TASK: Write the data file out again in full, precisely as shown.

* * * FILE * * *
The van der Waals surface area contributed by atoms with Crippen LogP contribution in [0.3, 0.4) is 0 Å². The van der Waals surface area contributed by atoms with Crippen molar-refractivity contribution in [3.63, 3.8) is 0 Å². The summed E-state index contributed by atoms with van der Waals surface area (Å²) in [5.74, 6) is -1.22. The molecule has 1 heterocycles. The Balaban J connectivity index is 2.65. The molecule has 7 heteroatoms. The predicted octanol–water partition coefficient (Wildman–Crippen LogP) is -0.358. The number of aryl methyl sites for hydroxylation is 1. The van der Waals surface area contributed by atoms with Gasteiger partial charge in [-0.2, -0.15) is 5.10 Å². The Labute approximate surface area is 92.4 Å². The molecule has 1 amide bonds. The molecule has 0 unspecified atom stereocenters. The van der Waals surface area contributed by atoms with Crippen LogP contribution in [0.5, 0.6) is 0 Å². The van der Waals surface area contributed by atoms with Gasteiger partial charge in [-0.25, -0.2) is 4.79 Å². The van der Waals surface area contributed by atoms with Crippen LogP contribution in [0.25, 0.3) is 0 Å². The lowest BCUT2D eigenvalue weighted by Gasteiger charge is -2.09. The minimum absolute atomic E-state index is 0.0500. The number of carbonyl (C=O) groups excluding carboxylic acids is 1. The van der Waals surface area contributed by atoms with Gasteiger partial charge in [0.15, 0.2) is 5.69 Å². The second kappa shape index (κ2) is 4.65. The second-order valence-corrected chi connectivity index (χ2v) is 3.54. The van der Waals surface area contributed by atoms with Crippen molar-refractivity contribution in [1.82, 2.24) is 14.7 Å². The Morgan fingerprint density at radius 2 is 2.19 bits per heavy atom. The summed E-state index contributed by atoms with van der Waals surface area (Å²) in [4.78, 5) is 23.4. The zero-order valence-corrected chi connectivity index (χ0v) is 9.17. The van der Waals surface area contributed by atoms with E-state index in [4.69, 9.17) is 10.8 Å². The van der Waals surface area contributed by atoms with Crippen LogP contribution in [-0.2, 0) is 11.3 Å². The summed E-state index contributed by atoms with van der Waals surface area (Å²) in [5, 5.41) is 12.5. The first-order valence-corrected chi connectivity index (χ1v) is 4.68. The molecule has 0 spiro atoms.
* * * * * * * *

The van der Waals surface area contributed by atoms with Crippen LogP contribution in [0.3, 0.4) is 0 Å². The van der Waals surface area contributed by atoms with Crippen molar-refractivity contribution in [3.63, 3.8) is 0 Å². The summed E-state index contributed by atoms with van der Waals surface area (Å²) in [5.74, 6) is -1.22. The molecule has 1 heterocycles. The Balaban J connectivity index is 2.65. The molecule has 7 heteroatoms. The predicted octanol–water partition coefficient (Wildman–Crippen LogP) is -0.358. The number of aryl methyl sites for hydroxylation is 1. The van der Waals surface area contributed by atoms with Gasteiger partial charge in [-0.2, -0.15) is 5.10 Å². The Labute approximate surface area is 92.4 Å². The molecule has 1 amide bonds. The molecule has 0 unspecified atom stereocenters. The van der Waals surface area contributed by atoms with Crippen LogP contribution in [0.5, 0.6) is 0 Å². The van der Waals surface area contributed by atoms with Gasteiger partial charge in [-0.25, -0.2) is 4.79 Å². The van der Waals surface area contributed by atoms with Crippen LogP contribution in [0.25, 0.3) is 0 Å². The lowest BCUT2D eigenvalue weighted by Gasteiger charge is -2.09. The minimum absolute atomic E-state index is 0.0500. The number of carbonyl (C=O) groups excluding carboxylic acids is 1. The van der Waals surface area contributed by atoms with Gasteiger partial charge in [0.15, 0.2) is 5.69 Å². The second kappa shape index (κ2) is 4.65. The second-order valence-corrected chi connectivity index (χ2v) is 3.54. The van der Waals surface area contributed by atoms with Crippen molar-refractivity contribution in [1.82, 2.24) is 14.7 Å². The Morgan fingerprint density at radius 2 is 2.19 bits per heavy atom. The summed E-state index contributed by atoms with van der Waals surface area (Å²) in [4.78, 5) is 23.4. The zero-order valence-corrected chi connectivity index (χ0v) is 9.17. The van der Waals surface area contributed by atoms with E-state index in [4.69, 9.17) is 10.8 Å². The van der Waals surface area contributed by atoms with Crippen LogP contribution in [-0.2, 0) is 11.3 Å². The summed E-state index contributed by atoms with van der Waals surface area (Å²) in [5, 5.41) is 12.5. The first-order valence-corrected chi connectivity index (χ1v) is 4.68. The molecule has 0 spiro atoms.